Nvidia GPU scaling bad quality

Discussion in 'Videocards - NVIDIA GeForce Drivers Section' started by nklvjvc, Feb 10, 2021.

  1. Astyanax

    Astyanax Ancient Guru

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    Because i've seen many panels that don't fit a low res picture at all, they just display 1:1.
     
  2. RealNC

    RealNC Ancient Guru

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    That's scaling too. A low res signal has to somehow be converted to the native panel res. Adding black borders around it is just another form of scaling.
     
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  3. Astyanax

    Astyanax Ancient Guru

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    A 1080p image in the center of a lcd screen drawing at 1:1 is not scaling
     
  4. RealNC

    RealNC Ancient Guru

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    From the monitor's perspective, it is. The input is a 1080p signal. A 1440p panel cannot do anything with it. It needs to be converted to a 1440p signal. That conversion is simply called "scaling", even though the image itself is not being resized. A scaler is needed to convert any non-native resolution signals to the panel's native resolution. In this case, the scaler adds black pixels as needed to feed the panel with the required amount of pixels.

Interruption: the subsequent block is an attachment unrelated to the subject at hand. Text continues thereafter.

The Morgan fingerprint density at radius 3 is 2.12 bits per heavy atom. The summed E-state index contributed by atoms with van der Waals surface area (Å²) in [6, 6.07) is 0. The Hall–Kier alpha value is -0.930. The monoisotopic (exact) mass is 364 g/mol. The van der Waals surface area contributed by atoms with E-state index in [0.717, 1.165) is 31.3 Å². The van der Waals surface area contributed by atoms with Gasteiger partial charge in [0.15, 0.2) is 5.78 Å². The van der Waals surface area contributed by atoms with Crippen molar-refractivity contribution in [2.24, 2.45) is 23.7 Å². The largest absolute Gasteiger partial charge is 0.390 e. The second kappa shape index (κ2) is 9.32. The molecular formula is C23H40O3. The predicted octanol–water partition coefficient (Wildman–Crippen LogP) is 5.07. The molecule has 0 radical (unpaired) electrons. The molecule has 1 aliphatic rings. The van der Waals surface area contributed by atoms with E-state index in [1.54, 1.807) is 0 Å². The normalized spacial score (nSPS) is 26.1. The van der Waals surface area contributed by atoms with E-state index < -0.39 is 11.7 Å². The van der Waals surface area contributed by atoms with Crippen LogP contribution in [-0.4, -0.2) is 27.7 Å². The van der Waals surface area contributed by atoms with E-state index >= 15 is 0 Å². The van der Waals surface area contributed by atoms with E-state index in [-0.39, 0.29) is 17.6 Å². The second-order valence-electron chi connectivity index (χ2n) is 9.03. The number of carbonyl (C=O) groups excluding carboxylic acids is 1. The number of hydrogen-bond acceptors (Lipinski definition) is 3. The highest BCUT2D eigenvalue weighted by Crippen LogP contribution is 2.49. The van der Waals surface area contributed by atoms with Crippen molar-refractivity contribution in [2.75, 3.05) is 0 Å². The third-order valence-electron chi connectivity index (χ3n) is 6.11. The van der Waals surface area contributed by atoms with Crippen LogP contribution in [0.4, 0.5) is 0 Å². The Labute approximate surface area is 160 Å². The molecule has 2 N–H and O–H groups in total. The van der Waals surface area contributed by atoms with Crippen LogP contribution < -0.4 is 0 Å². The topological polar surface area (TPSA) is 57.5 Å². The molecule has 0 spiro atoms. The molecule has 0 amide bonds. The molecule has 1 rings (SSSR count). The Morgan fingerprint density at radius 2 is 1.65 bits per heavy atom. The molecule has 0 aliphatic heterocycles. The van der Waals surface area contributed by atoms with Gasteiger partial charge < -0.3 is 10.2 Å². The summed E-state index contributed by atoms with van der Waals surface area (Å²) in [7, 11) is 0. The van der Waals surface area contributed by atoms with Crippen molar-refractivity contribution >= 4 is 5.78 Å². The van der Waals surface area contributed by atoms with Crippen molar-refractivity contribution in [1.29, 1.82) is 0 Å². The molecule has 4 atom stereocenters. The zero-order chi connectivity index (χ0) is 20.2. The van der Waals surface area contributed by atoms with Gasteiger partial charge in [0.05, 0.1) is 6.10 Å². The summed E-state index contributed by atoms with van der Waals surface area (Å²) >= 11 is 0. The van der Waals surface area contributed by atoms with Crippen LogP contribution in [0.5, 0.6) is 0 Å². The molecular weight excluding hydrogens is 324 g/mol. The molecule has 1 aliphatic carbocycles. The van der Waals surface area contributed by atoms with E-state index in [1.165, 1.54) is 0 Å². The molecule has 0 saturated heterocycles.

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  5. Astyanax

    Astyanax Ancient Guru

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    This is not correct, panels can have simple blitters for doing 1:1 vesa output.
     
  6. RealNC

    RealNC Ancient Guru

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    Where would such a blitter be implemented other than in the scaler chip? (Where things like overdrive or DP/HDMI signal decoding are also implemented.)

    I really fail to understand how a monitor can even function without a scaler.
     
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  7. Astyanax

    Astyanax Ancient Guru

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    Ah, i think we're having a breakdown in terminology.

    All LCD panels have a TCON that will map pixels to the LCD panel, should a scaler be absent it does this 1:1 without any attempt to approximate upwards, the TCON can be directly programmed or via a driver board which also may or may not have a fully functioned scaler

    A scaler may be full range or VESA only, ie, Gsync panels which offer Display scaling for VESA compatibility but GPU only for extended mode resolutions.
     
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  8. The Goose

    The Goose Ancient Guru

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    AH